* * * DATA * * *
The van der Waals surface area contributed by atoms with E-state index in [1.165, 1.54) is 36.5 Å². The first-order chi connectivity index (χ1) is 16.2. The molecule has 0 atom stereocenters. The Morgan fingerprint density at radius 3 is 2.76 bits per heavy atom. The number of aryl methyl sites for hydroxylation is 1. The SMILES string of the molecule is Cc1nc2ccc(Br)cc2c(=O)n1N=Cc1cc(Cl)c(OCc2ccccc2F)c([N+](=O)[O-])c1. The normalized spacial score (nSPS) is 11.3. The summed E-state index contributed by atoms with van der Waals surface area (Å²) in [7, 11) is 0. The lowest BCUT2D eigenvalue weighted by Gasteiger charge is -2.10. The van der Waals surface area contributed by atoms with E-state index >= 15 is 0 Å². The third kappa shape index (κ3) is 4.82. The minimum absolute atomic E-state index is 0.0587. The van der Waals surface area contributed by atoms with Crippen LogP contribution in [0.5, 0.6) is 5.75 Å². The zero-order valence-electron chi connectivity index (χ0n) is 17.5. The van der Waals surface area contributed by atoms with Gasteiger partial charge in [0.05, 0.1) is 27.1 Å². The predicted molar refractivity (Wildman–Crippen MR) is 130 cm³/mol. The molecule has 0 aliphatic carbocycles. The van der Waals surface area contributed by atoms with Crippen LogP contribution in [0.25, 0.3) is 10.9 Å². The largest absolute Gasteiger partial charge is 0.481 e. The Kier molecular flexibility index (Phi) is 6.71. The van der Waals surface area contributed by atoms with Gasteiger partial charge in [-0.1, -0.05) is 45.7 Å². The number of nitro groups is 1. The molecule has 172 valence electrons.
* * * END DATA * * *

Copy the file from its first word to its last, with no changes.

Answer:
The van der Waals surface area contributed by atoms with E-state index in [1.165, 1.54) is 36.5 Å². The first-order chi connectivity index (χ1) is 16.2. The molecule has 0 atom stereocenters. The Morgan fingerprint density at radius 3 is 2.76 bits per heavy atom. The number of aryl methyl sites for hydroxylation is 1. The SMILES string of the molecule is Cc1nc2ccc(Br)cc2c(=O)n1N=Cc1cc(Cl)c(OCc2ccccc2F)c([N+](=O)[O-])c1. The normalized spacial score (nSPS) is 11.3. The summed E-state index contributed by atoms with van der Waals surface area (Å²) in [7, 11) is 0. The lowest BCUT2D eigenvalue weighted by Gasteiger charge is -2.10. The van der Waals surface area contributed by atoms with E-state index >= 15 is 0 Å². The third kappa shape index (κ3) is 4.82. The minimum absolute atomic E-state index is 0.0587. The van der Waals surface area contributed by atoms with Crippen LogP contribution in [0.5, 0.6) is 5.75 Å². The zero-order valence-electron chi connectivity index (χ0n) is 17.5. The van der Waals surface area contributed by atoms with Gasteiger partial charge in [0.05, 0.1) is 27.1 Å². The predicted molar refractivity (Wildman–Crippen MR) is 130 cm³/mol. The molecule has 0 aliphatic carbocycles. The van der Waals surface area contributed by atoms with Crippen LogP contribution in [0.25, 0.3) is 10.9 Å². The largest absolute Gasteiger partial charge is 0.481 e. The Kier molecular flexibility index (Phi) is 6.71. The van der Waals surface area contributed by atoms with Gasteiger partial charge in [-0.1, -0.05) is 45.7 Å². The number of nitro groups is 1. The molecule has 172 valence electrons.